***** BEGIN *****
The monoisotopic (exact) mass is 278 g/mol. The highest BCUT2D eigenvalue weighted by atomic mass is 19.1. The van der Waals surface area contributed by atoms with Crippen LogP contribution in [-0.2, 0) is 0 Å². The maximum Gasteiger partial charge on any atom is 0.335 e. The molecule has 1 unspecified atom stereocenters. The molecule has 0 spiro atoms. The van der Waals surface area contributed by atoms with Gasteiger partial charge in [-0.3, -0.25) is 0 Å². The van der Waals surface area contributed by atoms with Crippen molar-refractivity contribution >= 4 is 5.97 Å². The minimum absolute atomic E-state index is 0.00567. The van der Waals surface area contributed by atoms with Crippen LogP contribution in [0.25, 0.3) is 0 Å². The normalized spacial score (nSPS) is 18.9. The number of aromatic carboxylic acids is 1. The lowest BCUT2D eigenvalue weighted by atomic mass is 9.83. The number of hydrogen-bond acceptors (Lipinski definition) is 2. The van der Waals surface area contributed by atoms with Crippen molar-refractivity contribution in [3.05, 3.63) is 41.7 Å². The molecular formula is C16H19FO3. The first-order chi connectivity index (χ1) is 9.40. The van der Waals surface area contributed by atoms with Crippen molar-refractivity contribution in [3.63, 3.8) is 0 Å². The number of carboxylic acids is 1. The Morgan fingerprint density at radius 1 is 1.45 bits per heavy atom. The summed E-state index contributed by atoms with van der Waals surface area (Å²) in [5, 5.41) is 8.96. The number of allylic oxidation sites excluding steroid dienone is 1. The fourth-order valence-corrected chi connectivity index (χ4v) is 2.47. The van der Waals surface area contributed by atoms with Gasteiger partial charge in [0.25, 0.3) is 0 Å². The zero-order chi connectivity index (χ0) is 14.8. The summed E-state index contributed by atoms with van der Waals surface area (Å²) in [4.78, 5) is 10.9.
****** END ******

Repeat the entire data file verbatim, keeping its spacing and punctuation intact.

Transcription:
The monoisotopic (exact) mass is 278 g/mol. The highest BCUT2D eigenvalue weighted by atomic mass is 19.1. The van der Waals surface area contributed by atoms with Crippen LogP contribution in [-0.2, 0) is 0 Å². The maximum Gasteiger partial charge on any atom is 0.335 e. The molecule has 1 unspecified atom stereocenters. The molecule has 0 spiro atoms. The van der Waals surface area contributed by atoms with Gasteiger partial charge in [-0.3, -0.25) is 0 Å². The van der Waals surface area contributed by atoms with Crippen molar-refractivity contribution >= 4 is 5.97 Å². The minimum absolute atomic E-state index is 0.00567. The van der Waals surface area contributed by atoms with Crippen LogP contribution in [0.25, 0.3) is 0 Å². The normalized spacial score (nSPS) is 18.9. The number of aromatic carboxylic acids is 1. The lowest BCUT2D eigenvalue weighted by atomic mass is 9.83. The number of hydrogen-bond acceptors (Lipinski definition) is 2. The van der Waals surface area contributed by atoms with Crippen molar-refractivity contribution in [3.05, 3.63) is 41.7 Å². The molecular formula is C16H19FO3. The first-order chi connectivity index (χ1) is 9.40. The van der Waals surface area contributed by atoms with Crippen molar-refractivity contribution in [3.63, 3.8) is 0 Å². The number of carboxylic acids is 1. The Morgan fingerprint density at radius 1 is 1.45 bits per heavy atom. The summed E-state index contributed by atoms with van der Waals surface area (Å²) in [5, 5.41) is 8.96. The number of allylic oxidation sites excluding steroid dienone is 1. The fourth-order valence-corrected chi connectivity index (χ4v) is 2.47. The van der Waals surface area contributed by atoms with Gasteiger partial charge in [0.25, 0.3) is 0 Å². The zero-order chi connectivity index (χ0) is 14.8. The summed E-state index contributed by atoms with van der Waals surface area (Å²) in [4.78, 5) is 10.9.